Linda Castellani (castle) Sat 19 Jan 02 17:20
E-mail from Art Slade: Hi Daniel, I just wanted to post to "the well" and say how much I enjoyed "The Man Who Grew Young." It was quite an eloquent piece, full of surprising revelations. You must be quite proud of it. Art
Daniel Quinn (danielquinn) Sat 19 Jan 02 17:32
No, I don't see 9/11 as "another example of the cauldron begining to boil over." It was not, in other words, an expression of despair over what the people of our (worldwide) culture are doing to humanity and to the world in general. It was simply an expression of hated toward Americans. And I'm afraid I don't see the possibility of "something good" resulting from it.
Daniel Quinn (danielquinn) Sat 19 Jan 02 17:35
Hi Art-- Glad you enjoyed TMWGY. I found it a very satisfying book to create, especially to watch the art come together so beautifully (over a three-year period!). In some ways, it's my favorite of all my books, but ISHMAEL casts a long, long shadow!
Linda Castellani (castle) Mon 21 Jan 02 00:14
E-mail from Roger: Daniel, Is it frustrating for you that ISHMAEL overshadows the rest of your body of work? It seems that none of your later books have appealed to people as much as that one. I'm not sure why, since I think they're all great. Thanks, Roger
Linda Castellani (castle) Mon 21 Jan 02 00:14
E-mail from Pablo Contreras: In your book "The Story of B", you talk about our culture currently "collapsing"; do you think that if this notion was broadly spread, we could change our doings to open the space for some new vision to arise? In other words, would you advise to tell every age group in our society that our culture is death and that it's up to us to find how we ought to live, and that this is a good thing? And could you further explain the implications of this collapse?
Daniel Quinn (danielquinn) Mon 21 Jan 02 07:06
Roger-- If I admit to being frustrated by this, I also have to admit to this being a bit irrational. ISHMAEL's success is due in large part to the fact that it has caught on in the schools in a big way, being used at every level of the curriculum from midschool to graduate school, and later books (though they're used here and there) don't lend themselves to this use nearly as well. I'm rather in the position of J.D. Salinger, whose later work all stands in the shadow of THE CATCHER IN THE RYE (which the schools have made an enduring classic). Neither of us really has any ground for complaint!
Daniel Quinn (danielquinn) Mon 21 Jan 02 07:34
Pablo, I guess you could say that the task I've set myself is to show people that the chaos and catastrophe that we're experiencing (from the dissolution of the nuclear family to the phenomenon of children plotting to commit wholesale murder) is not just a bad patch we have to put up with until a good patch comes along. This is something we've been building toward for thousands of years, and every day we march out and put our shoulders to the wheel to push the trend further. In other words, we got us INTO this mess by following a certain path, and it's absurd to think that we can get OUT of this mess by CONTINUING to follow that path. We MUST get our feet on a new path--and soon. (And this path isn't something we have to invent; it's just the path we were on before we embarked on the strange adventure that has led us to this point of crisis.) I think my clearest statement about all this was made in a speech called "The New Renaissance," which you can find on my website at http://www.ishmael.org/Education/Writings/The_New_Renaissance.shtml.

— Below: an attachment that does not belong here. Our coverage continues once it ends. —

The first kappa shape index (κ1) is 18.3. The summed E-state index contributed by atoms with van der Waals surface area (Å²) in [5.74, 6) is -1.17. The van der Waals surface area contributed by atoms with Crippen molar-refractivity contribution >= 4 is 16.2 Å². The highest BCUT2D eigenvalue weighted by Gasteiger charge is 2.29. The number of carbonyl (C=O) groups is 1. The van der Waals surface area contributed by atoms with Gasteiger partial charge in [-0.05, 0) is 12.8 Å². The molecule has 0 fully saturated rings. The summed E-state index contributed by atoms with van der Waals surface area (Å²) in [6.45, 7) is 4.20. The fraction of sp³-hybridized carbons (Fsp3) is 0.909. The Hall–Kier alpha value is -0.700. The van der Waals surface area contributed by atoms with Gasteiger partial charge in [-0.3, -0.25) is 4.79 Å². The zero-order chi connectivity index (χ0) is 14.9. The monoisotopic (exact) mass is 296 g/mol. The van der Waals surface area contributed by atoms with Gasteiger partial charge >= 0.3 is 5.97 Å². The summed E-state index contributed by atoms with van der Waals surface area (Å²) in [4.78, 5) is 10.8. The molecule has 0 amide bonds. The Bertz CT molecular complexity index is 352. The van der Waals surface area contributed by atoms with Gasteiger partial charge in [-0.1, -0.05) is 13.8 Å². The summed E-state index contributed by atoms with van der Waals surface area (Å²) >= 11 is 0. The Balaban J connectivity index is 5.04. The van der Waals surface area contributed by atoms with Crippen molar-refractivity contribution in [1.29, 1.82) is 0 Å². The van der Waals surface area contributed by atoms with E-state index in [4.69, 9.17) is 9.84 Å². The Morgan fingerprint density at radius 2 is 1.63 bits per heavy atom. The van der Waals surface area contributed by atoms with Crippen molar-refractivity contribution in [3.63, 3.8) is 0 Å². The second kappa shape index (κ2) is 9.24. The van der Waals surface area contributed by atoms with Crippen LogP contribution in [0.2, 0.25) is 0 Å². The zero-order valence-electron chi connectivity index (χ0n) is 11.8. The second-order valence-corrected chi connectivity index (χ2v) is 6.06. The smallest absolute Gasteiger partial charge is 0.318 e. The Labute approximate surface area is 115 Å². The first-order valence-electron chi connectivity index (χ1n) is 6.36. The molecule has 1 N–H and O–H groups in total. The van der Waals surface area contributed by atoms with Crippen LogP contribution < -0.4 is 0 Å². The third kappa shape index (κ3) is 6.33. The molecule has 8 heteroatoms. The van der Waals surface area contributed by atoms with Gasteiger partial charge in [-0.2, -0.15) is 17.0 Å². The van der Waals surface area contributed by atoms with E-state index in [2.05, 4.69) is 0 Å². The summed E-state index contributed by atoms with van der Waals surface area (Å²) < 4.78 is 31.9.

Tony (jonl) Wed 23 Jan 02 05:17
Email from Tony: mr. quinn, with tmwgy, i guess you could say, you used a different format to get the same message across, wich to me is a excellant idea because you've reached out to a crowd (comic book readers and writers) that not many writers of your caliber would do. earlier this year i read somewhere that you were working on screenplays for "the story of b" and "after dachu". are those screenplays still in the works and are there any other mediums you would like to experiment with in the future to get your writings out to other generas. also do you plan to release anything in 2002? i greatly respect what you do and hope for much more in the near future. THANKS, TONY
Daniel Quinn (danielquinn) Wed 23 Jan 02 06:55
Thanks back, Tony, for your encouraging words. It's true that, in between books, I spent some time writing screenplays. There was some early interest in After Dachau in Hollywood, but that didn't blossom, and I didn't feel there was much future in that screenplay. There was also some interest in The Story of B from an independent filmmaker, but a few weeks of work persuaded me that I'd ultimately have to falsify the book to turn it into a 100-minute motion picture. Meanwhile . . . yes, there will be a new book in the fall of 2002, a novel called The Holy--something very different from all past work (but still within my thematic territory).